About Bath: What to see and do.
Why Learn English in Bath.
Bath is the only place in England where you can bathe in a natural spa water; the city is unique and elegant, with a lively city centre and many places to shop. Whether you are seeking relaxation or fun, Bath will provide you with both. It’s no wonder many students choose Bath as their home throughout college. With such a diverse offer, you will be able to have the best of both worlds – excitement and tranquillity.
According to a legend, the city was founded in 860 AD when King Lear’s father, Bladud, caught leprosy. He was banned from the throne and was forced to take care of pigs who also have a skin condition. One day, he noticed that the pigs bathed in mud which cured them, so he followed their example and managed to cure himself, as well. Afterwards, he founded the city of Bath.
In reality, Romans built the first temple and public baths around the year 50 AD. After the Romans left, Bath was a small but functioning community. At the beginning of the 11th century, a rebellion occurred and the city was burned to the ground, but managed to recover. During the next several centuries, in was a quiet town that depended on its springs and sick people coming to town looking for a cure. Although it has been devastated by plague and cholera several times, the city managed to get back on its feet. In the 18th century, the city became much more fashionable and started investing in accommodation for tourists. Structures have been built and they focused primarily on providing services for visitors. Today, it is still predominantly a tourist location with lots to see.
Sightseeing in Bath
The most famous attraction in Bath are The Roman Baths. The tour has a free audio guide and is very informative. You’ll get to hear the history of these baths and how they evolved throughout history. A definite must-see.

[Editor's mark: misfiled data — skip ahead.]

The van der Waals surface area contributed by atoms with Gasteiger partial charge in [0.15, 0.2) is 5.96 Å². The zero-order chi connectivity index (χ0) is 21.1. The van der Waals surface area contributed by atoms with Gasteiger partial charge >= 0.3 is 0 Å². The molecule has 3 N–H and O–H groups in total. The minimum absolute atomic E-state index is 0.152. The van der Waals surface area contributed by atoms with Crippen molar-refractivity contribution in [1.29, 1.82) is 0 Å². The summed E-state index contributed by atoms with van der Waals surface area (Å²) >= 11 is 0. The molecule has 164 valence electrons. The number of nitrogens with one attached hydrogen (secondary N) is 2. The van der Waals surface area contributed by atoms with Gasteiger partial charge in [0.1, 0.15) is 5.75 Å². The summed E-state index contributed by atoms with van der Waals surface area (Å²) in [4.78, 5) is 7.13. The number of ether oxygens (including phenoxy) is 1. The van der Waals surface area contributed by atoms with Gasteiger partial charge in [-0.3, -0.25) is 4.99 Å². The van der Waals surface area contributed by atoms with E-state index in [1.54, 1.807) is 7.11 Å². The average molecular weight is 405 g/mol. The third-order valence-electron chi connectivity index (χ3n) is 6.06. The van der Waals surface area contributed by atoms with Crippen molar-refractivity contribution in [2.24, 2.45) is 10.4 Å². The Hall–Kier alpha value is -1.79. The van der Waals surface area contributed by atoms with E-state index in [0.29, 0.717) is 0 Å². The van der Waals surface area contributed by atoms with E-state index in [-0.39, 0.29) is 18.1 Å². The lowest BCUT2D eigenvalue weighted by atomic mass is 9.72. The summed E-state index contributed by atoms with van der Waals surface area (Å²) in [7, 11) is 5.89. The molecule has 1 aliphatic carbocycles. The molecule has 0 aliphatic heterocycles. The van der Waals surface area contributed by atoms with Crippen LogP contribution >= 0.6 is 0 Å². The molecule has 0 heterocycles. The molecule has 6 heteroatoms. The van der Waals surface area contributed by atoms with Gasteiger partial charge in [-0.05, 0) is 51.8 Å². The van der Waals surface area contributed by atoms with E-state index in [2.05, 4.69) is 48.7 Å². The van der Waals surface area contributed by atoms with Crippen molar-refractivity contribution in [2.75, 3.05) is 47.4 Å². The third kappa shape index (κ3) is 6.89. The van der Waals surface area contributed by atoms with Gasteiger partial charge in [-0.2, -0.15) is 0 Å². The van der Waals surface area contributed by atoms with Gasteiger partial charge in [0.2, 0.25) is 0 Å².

Bath Abbey is an impressive religious structure that’s worth the visit. The Abbey has splendid glass windows and is beautifully decorated inside. One of the most interesting things about it are the ladders of Angels. Oliver King, the bishop of Bath, is said to have had a dream about angels ascending and descending, which inspired the design. The view from the top of the church is definitely worth climbing 200 stairs.
No. 1 Royal Crescent is a Georgian house built in the 18th century. Inside, you’ll get to experience first-hand what it would be like to have lived in that period. The visit will be informative and entertaining.
Holburne Museum is situated in a picturesque location, with a lot of natural beauty surrounding it. The museum itself is interesting and they have a nice collection of artwork, the most famous paintings being the ones created by Gainsborough. The entrance is free, although you do have to pay a fee to see temporary exhibitions, such as The Caravaggio exhibition.
The American Museum is the only museum outside the US that features Native American art. It has a rather large collection and you will have the chance to learn quite a bit about Native Americans, American history and their traditions.
Other notable attractions include: Prior Park Landscape Gardens, Pulteney Bridge, Royal Victoria Park, Alexandra Park, Fashion Museum, Herschel Museum of Astronomy, Farleigh Hungerford Castle and The Jane Austen Centre.